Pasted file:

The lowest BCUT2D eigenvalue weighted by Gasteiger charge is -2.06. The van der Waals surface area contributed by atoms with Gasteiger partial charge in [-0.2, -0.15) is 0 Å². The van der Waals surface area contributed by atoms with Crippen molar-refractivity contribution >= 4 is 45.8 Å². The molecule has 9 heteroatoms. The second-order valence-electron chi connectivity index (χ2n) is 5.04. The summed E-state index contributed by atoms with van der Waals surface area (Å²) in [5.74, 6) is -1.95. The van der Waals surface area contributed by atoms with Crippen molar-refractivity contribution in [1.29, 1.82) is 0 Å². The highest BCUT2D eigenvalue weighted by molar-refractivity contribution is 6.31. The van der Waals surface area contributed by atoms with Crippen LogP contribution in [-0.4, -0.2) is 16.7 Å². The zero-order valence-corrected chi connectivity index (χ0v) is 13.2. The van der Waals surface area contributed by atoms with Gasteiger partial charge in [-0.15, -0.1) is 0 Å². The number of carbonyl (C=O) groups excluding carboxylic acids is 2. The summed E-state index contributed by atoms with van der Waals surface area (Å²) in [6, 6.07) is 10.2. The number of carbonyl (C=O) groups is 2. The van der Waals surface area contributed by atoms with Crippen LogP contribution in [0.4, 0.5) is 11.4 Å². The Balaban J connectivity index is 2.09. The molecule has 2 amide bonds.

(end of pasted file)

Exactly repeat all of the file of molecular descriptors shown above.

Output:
The lowest BCUT2D eigenvalue weighted by Gasteiger charge is -2.06. The van der Waals surface area contributed by atoms with Gasteiger partial charge in [-0.2, -0.15) is 0 Å². The van der Waals surface area contributed by atoms with Crippen molar-refractivity contribution >= 4 is 45.8 Å². The molecule has 9 heteroatoms. The second-order valence-electron chi connectivity index (χ2n) is 5.04. The summed E-state index contributed by atoms with van der Waals surface area (Å²) in [5.74, 6) is -1.95. The van der Waals surface area contributed by atoms with Crippen molar-refractivity contribution in [1.29, 1.82) is 0 Å². The highest BCUT2D eigenvalue weighted by molar-refractivity contribution is 6.31. The van der Waals surface area contributed by atoms with Crippen LogP contribution in [-0.4, -0.2) is 16.7 Å². The zero-order valence-corrected chi connectivity index (χ0v) is 13.2. The van der Waals surface area contributed by atoms with Gasteiger partial charge in [-0.15, -0.1) is 0 Å². The number of carbonyl (C=O) groups excluding carboxylic acids is 2. The summed E-state index contributed by atoms with van der Waals surface area (Å²) in [6, 6.07) is 10.2. The number of carbonyl (C=O) groups is 2. The van der Waals surface area contributed by atoms with Crippen LogP contribution in [0.4, 0.5) is 11.4 Å². The Balaban J connectivity index is 2.09. The molecule has 2 amide bonds.